Sunday, January 22, 2012


Why it matters that mothers be engaged in the political process.
By Robyn Ritter Simon

So you think the local Water Board’s decisions don’t affect you?  Or how about the local planning commission that votes on everything built in your communities?  From Water Boards, to Pension Commissions, to Community College Trustees; from State and Federal Judges to Congressional Committees and the Supreme Court decisions, every outcome of these governing bodies impacts our lives.  So how come so few get involved and cast a vote on Election Day?

If I had the answer to this question, I’d be one sought after woman.

In March 2009, the year I ran for Los Angeles City Council (D-5), with close to 1.6 million eligible voters, only 17 % went to the polls to exercise their voice. What a shame. Countries worldwide are fighting to have their voices heard, even dying for the right.  And many women are still denied the right to vote, yet here in America so many have adopted the “what does it matter who gets elected” attitude.

Here’s just a sampling of countries denying women an opportunity to elect their leaders:
Brunei and Saudi Arabia do not allow women to vote at all. Lebanon requires proof of education for women to vote. United Arab Emirates has limited voting for women and the state of Vatican City does not allow women to vote.

Harrison, Brandon & Spencer Simon
As an engaged civic participant, and a mother raising three teenage sons, it matters a great deal that we weigh in.  All of it from water, to planning, to school board trustees to judges. The decisions made at each level of government shape the policies that we will live with and many directly impact services and choices for women.  From health care to jobs to schools, we should not sit idle and let others make the decisions about our lives and futures.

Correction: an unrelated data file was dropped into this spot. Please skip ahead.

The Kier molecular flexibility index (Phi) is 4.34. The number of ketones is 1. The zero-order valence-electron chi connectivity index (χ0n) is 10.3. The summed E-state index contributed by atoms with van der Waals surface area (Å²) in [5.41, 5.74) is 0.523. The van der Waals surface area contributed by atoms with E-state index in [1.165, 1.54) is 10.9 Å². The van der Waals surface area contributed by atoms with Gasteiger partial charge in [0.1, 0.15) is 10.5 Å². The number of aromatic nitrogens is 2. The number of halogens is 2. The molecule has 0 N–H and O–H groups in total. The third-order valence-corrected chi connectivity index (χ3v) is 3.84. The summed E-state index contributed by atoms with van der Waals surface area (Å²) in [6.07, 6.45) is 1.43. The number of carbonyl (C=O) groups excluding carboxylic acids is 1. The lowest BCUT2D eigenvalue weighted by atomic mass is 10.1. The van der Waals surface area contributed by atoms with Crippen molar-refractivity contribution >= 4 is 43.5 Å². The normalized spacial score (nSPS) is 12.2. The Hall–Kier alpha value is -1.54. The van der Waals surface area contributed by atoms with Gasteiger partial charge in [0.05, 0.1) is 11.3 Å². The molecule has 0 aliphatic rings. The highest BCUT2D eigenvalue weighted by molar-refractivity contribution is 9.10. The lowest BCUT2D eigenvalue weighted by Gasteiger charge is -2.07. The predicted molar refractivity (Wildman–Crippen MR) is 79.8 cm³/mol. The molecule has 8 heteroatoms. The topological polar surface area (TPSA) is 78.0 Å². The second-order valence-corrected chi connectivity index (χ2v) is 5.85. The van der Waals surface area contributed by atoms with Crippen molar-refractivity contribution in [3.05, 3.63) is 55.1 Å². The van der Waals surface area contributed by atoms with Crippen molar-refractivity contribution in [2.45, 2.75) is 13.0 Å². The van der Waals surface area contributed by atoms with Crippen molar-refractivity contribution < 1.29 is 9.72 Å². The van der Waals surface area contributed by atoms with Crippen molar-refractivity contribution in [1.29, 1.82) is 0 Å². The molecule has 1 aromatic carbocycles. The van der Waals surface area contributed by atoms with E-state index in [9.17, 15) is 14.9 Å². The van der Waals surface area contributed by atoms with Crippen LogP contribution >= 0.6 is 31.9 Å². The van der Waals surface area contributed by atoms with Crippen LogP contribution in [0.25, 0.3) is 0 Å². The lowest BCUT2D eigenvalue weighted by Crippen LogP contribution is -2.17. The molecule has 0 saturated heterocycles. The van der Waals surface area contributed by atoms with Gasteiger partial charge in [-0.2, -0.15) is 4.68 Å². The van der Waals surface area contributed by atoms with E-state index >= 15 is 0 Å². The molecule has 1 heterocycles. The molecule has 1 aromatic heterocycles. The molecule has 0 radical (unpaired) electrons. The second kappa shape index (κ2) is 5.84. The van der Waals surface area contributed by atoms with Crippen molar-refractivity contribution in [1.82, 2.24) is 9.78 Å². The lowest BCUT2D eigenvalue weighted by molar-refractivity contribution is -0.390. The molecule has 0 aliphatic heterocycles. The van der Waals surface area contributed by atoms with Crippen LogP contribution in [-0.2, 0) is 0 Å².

The greatest power we have as mothers and women is to lead by example. We must teach our children the importance of voting and participating.  You have the power as a mom to show your children why it matters.

My sons have grown up in a political household.  From countless “meet & greets” for candidates to fundraisers for causes and people we support, to housing my own political campaign in our family dining room, my sons have witnessed what it takes to be an active participant in the political decision making process.  Whether they pursue careers in politics is not the point. The point is: they will know the value of voting, of being engaged and of making a difference in their communities.

I have never taken my responsibility of an involved community member or my parenting role lightly; in fact it is what defines me.  I care deeply and sometimes too passionately about causes and about electing people who mirror me and my political leanings.  I have gone out of my way to ensure that not just my sons, but all their friends too understand the responsibility we have as Americans to get involved.

Motherhood is all about raising healthy, responsible children. But it also about preparing your children to grow into civically-minded and active adults.  We need to do our job as parents so that when they reach the voting age, they will be a conscious and proud voter -- a person who recognizes how important it is to get to the polls and make their voices heard.

Robyn Ritter Simon is a former candidate for Los Angeles City Council; a former Los Angeles City Planning Commissioner; a current Board member on the Los Angeles City College Foundation Board; a Board member on the National Women’s Political Caucus, LA Westside; and a devoted mother to three sons.


  1. We love you Robyn! Thank you for inspiring all of us to be more involved ... You truly do lead by example!

  2. Great blog, Robyn. It takes a village to raise a child. We all need to set a good, positive example!!!


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